Local health officials are reminding residents to take precautions to avoid the spread of infection as Onslow County sees a hike in the reported number of influenza cases so far this year.
Influenza has been widespread across North Carolina this season and Onslow Memorial Hospital announced Thursday that it has seen a significant increase in reported flu cases since the start of the year.
From Jan. 1 through Feb. 19, the hospital’s emergency department tested 686 people for the flu and 158 of those tests were positive. During the same time period last year, only 5 of the 259 people tested were positive for the flu, according to hospital information.
Gloria Powers, manager of infection prevention at Onslow Memorial Hospital, said this time of year is traditionally the peak of the flu season and this year has been an active season after seeing a couple of mild years.
With the hike in the number of cases, Powers said it is particularly important to take precautions to help prevent the spread of infection.
“Hand-washing, covering your cough and staying home if you have flu-like symptoms are important,” Powers said.
Flu-like symptoms include fever, cough, sore throat, runny or stuffy nose, body aches, headache, chills and fatigue.
“These symptoms come on fairly abrupt whereas cold symptom onset is more gradual with sneezing, stuffy nose and sore throat,” Powers said.
As of Thursday Onslow Memorial had not set any restrictions regarding visitation at the hospital but all visitors are encouraged to wash hands, cover coughs and use a mask if necessary.
The spike in flu cases in Onslow County is in line with the active season across North Carolina and across the country.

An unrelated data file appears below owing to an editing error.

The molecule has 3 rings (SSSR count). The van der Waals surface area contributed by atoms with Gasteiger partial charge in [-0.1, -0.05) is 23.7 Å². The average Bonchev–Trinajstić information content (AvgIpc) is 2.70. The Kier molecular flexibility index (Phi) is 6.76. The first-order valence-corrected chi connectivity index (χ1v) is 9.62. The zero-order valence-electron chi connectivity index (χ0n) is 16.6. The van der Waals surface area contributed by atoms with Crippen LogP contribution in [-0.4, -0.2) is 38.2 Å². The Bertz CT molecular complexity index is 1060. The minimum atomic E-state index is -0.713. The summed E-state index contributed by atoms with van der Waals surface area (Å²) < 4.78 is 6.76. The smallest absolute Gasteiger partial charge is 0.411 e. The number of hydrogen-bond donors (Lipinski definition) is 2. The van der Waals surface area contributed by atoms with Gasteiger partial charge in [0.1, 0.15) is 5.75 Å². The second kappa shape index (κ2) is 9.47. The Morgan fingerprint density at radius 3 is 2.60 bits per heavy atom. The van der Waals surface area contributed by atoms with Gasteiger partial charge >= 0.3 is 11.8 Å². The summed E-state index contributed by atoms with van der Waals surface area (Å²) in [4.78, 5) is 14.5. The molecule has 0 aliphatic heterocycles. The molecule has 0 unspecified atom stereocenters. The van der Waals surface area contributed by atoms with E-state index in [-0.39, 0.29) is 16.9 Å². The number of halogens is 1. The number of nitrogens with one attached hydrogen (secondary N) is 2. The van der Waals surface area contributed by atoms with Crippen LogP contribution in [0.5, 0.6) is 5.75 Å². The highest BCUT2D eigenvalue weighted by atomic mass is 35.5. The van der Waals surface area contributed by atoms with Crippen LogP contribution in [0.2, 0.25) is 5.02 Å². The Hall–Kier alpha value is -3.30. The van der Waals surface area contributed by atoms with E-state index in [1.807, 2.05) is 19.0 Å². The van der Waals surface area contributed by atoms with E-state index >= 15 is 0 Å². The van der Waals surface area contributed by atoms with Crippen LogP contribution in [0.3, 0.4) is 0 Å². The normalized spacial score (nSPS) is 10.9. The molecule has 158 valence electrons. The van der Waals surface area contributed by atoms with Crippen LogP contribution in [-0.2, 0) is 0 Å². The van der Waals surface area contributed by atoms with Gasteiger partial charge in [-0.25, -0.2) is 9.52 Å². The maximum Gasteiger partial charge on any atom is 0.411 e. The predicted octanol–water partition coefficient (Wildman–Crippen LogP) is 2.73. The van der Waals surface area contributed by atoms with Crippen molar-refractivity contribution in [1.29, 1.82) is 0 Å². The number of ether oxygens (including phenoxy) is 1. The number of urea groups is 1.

According to the weekly flu report ending Feb. 18 from the Centers for Disease Control, flu activity remained elevated across the United States despite a slight decrease in cases.
Last month, the North Carolina Department of Health and Human Services reported the first child death from the flu for the 2016-2017 season. This flu season there have been 19 flu-associated deaths reported in the state, with 14 of the deaths being among individuals older than 65.
Powers said most flu sufferers can recover at home with lots of rest and fluids but there are times when a trip to a doctor’s office, urgent care or a hospital emergency room are needed.
She noted CDC guidelines for determining when symptoms may require medical attention.
In children, watch for fast or trouble breathing; bluish skin color; not drinking enough fluids; not waking up or interacting; being so irritable the child does not want to be held; fever with a rash; or flu-like symptoms that improve and then return with fever and worse cough.
In adults, watch for difficulty breathing or shortness of breath; pain or pressure in chest or abdomen; sudden dizziness; confusion; severe or persistent vomiting; or flu-like symptoms that improve and then return with fever and worse cough.